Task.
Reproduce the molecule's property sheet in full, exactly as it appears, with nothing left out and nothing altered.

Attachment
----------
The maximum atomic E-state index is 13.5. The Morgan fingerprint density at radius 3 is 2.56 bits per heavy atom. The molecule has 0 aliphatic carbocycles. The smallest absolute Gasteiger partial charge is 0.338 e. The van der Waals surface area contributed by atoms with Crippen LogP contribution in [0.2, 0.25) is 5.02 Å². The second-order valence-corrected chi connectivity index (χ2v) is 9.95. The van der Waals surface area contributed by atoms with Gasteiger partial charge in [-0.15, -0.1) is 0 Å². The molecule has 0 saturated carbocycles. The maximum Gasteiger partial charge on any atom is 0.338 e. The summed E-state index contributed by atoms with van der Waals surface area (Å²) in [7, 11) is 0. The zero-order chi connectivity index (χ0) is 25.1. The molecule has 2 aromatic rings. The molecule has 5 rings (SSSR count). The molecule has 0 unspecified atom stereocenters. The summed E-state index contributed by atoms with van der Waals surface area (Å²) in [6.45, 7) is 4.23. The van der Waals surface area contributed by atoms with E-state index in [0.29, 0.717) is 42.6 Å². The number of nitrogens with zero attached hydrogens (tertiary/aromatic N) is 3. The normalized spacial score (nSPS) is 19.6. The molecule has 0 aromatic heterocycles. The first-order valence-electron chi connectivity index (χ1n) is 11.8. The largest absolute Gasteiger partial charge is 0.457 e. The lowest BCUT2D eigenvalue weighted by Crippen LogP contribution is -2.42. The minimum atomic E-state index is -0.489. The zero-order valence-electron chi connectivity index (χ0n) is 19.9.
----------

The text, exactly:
The maximum atomic E-state index is 13.5. The Morgan fingerprint density at radius 3 is 2.56 bits per heavy atom. The molecule has 0 aliphatic carbocycles. The smallest absolute Gasteiger partial charge is 0.338 e. The van der Waals surface area contributed by atoms with Crippen LogP contribution in [0.2, 0.25) is 5.02 Å². The second-order valence-corrected chi connectivity index (χ2v) is 9.95. The van der Waals surface area contributed by atoms with Gasteiger partial charge in [-0.15, -0.1) is 0 Å². The molecule has 0 saturated carbocycles. The maximum Gasteiger partial charge on any atom is 0.338 e. The summed E-state index contributed by atoms with van der Waals surface area (Å²) in [7, 11) is 0. The zero-order chi connectivity index (χ0) is 25.1. The molecule has 2 aromatic rings. The molecule has 5 rings (SSSR count). The molecule has 0 unspecified atom stereocenters. The summed E-state index contributed by atoms with van der Waals surface area (Å²) in [6.45, 7) is 4.23. The van der Waals surface area contributed by atoms with E-state index in [0.29, 0.717) is 42.6 Å². The number of nitrogens with zero attached hydrogens (tertiary/aromatic N) is 3. The normalized spacial score (nSPS) is 19.6. The molecule has 0 aromatic heterocycles. The first-order valence-electron chi connectivity index (χ1n) is 11.8. The largest absolute Gasteiger partial charge is 0.457 e. The lowest BCUT2D eigenvalue weighted by Crippen LogP contribution is -2.42. The minimum atomic E-state index is -0.489. The zero-order valence-electron chi connectivity index (χ0n) is 19.9.